The book spans around three decades of the author’s life, and begins with her diary entries as a young girl, to her ‘diary friend’ called Twilly. Now, a quick confession: I wasn’t overly-fond of the ‘Twilly’ entries, although I could appreciate that they were setting the scene for what was to come, and trying to depict the day-to-day life of a young secular Jewish girl in the States who had no idea what it really meant to be a Jew.
The book really started to come into its own, for me, when ‘Twilly’ disappeared off the scene and Bracha began to describe her experiences in much more adult terms. The book covers a lot of ground, ranging from trying out other religions as an older teen, to falling in with a bad crowd, to the first real experience of Yiddishkeit on a trip to the holy land.
Although the content is pretty dramatic in places, and is definitely pushing out boundaries in a frum world that likes to keep all the issues and problems we all face in our private lives firmly under wraps, Bracha writes with such a gentle hand, often via allusion, hint and poem, that’s it’s often left to the reader to peer between the lines to really grasp a little more of what was truly going on.
One of the book’s themes is food, and more specifically the unhealthy relationship to food so many people in the West, and particularly media-pressured women, seem to have in our generation.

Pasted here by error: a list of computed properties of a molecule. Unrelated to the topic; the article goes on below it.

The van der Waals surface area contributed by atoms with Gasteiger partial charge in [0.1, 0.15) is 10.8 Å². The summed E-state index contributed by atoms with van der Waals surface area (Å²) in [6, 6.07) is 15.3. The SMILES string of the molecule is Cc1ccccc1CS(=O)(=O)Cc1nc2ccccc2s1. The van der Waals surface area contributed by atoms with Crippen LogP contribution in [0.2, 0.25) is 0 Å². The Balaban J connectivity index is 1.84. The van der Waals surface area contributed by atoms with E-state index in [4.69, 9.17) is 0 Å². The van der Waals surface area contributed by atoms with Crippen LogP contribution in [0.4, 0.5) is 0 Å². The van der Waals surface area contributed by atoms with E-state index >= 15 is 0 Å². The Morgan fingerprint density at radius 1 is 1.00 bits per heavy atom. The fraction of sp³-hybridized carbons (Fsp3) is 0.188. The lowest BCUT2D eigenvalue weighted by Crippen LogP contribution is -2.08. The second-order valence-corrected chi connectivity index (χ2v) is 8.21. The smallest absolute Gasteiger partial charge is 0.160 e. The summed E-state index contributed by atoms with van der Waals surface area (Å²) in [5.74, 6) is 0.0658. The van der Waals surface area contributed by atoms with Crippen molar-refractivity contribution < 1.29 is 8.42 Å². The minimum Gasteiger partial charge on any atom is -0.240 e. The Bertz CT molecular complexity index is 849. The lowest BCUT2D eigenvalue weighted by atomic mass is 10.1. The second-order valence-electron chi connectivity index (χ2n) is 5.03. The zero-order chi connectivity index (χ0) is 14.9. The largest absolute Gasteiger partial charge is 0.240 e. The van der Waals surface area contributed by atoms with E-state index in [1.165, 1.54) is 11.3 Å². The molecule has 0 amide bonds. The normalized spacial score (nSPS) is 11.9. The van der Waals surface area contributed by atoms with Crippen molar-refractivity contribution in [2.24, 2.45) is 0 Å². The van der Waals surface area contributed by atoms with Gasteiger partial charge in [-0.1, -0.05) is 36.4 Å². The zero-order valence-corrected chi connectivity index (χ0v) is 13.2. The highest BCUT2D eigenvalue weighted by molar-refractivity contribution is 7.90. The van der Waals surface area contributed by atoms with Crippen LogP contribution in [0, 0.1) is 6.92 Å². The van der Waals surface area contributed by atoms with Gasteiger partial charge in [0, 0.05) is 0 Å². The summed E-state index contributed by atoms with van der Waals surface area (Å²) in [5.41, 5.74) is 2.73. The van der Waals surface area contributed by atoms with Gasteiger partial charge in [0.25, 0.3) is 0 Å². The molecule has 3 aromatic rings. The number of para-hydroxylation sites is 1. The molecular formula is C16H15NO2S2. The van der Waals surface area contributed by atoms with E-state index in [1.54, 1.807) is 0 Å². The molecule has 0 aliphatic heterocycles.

Again, the subject is treated with a gentle hand in the book, but the picture painted is still clearly one of eating dysfunction as a result of that huge, spiritual hole that so many of us baal teshuvas had to try to fill with whatever came to hand, growing up.
Some people tried to fill it with unhealthy relationships, others with career ‘success’ and money, and still others with substances and pills. Bracha ended up with an eating disorder, hence the title of the book.
Something else you should know about ‘Searching for God in the Garbage’ is that many of the prose sections are punctuated by poems, and a few of those poems were my favourite parts of the book.
Take this verse, for example:
A box of cookies
As a temporary refuge
Doesn’t last long.
Not long enough
To be a kid forever.
So much is said in so few words about what’s really behind so many of the eating disorders, and all sorts of other ‘disorders’ plaguing the world generally.